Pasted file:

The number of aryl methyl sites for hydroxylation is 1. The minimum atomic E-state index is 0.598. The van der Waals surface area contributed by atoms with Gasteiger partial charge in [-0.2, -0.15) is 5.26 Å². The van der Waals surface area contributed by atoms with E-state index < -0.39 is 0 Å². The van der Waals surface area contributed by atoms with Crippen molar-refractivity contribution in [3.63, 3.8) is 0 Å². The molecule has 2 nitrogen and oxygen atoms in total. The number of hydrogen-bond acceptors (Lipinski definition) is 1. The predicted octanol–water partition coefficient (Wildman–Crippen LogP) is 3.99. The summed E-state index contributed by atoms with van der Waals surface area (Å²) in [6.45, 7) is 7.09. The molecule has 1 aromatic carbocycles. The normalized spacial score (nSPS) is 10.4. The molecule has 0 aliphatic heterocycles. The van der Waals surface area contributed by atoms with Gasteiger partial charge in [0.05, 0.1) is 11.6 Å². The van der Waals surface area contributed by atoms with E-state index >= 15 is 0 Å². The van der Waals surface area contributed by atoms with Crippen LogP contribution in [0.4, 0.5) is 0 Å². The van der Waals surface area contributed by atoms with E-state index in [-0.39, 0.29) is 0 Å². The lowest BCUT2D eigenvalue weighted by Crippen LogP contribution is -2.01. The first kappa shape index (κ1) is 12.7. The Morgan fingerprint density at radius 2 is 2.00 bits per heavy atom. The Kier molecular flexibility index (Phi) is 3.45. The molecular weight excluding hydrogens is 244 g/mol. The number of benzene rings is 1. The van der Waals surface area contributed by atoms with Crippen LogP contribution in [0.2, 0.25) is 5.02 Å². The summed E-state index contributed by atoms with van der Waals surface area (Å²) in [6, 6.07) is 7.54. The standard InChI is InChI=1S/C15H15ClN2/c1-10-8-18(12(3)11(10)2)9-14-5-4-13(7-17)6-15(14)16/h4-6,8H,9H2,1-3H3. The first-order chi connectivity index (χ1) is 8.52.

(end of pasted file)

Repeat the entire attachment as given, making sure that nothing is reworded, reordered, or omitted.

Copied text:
The number of aryl methyl sites for hydroxylation is 1. The minimum atomic E-state index is 0.598. The van der Waals surface area contributed by atoms with Gasteiger partial charge in [-0.2, -0.15) is 5.26 Å². The van der Waals surface area contributed by atoms with E-state index < -0.39 is 0 Å². The van der Waals surface area contributed by atoms with Crippen molar-refractivity contribution in [3.63, 3.8) is 0 Å². The molecule has 2 nitrogen and oxygen atoms in total. The number of hydrogen-bond acceptors (Lipinski definition) is 1. The predicted octanol–water partition coefficient (Wildman–Crippen LogP) is 3.99. The summed E-state index contributed by atoms with van der Waals surface area (Å²) in [6.45, 7) is 7.09. The molecule has 1 aromatic carbocycles. The normalized spacial score (nSPS) is 10.4. The molecule has 0 aliphatic heterocycles. The van der Waals surface area contributed by atoms with Gasteiger partial charge in [0.05, 0.1) is 11.6 Å². The van der Waals surface area contributed by atoms with E-state index >= 15 is 0 Å². The van der Waals surface area contributed by atoms with Crippen LogP contribution in [0.4, 0.5) is 0 Å². The van der Waals surface area contributed by atoms with E-state index in [-0.39, 0.29) is 0 Å². The lowest BCUT2D eigenvalue weighted by Crippen LogP contribution is -2.01. The first kappa shape index (κ1) is 12.7. The Morgan fingerprint density at radius 2 is 2.00 bits per heavy atom. The Kier molecular flexibility index (Phi) is 3.45. The molecular weight excluding hydrogens is 244 g/mol. The number of benzene rings is 1. The van der Waals surface area contributed by atoms with Crippen LogP contribution in [0.2, 0.25) is 5.02 Å². The summed E-state index contributed by atoms with van der Waals surface area (Å²) in [6, 6.07) is 7.54. The standard InChI is InChI=1S/C15H15ClN2/c1-10-8-18(12(3)11(10)2)9-14-5-4-13(7-17)6-15(14)16/h4-6,8H,9H2,1-3H3. The first-order chi connectivity index (χ1) is 8.52.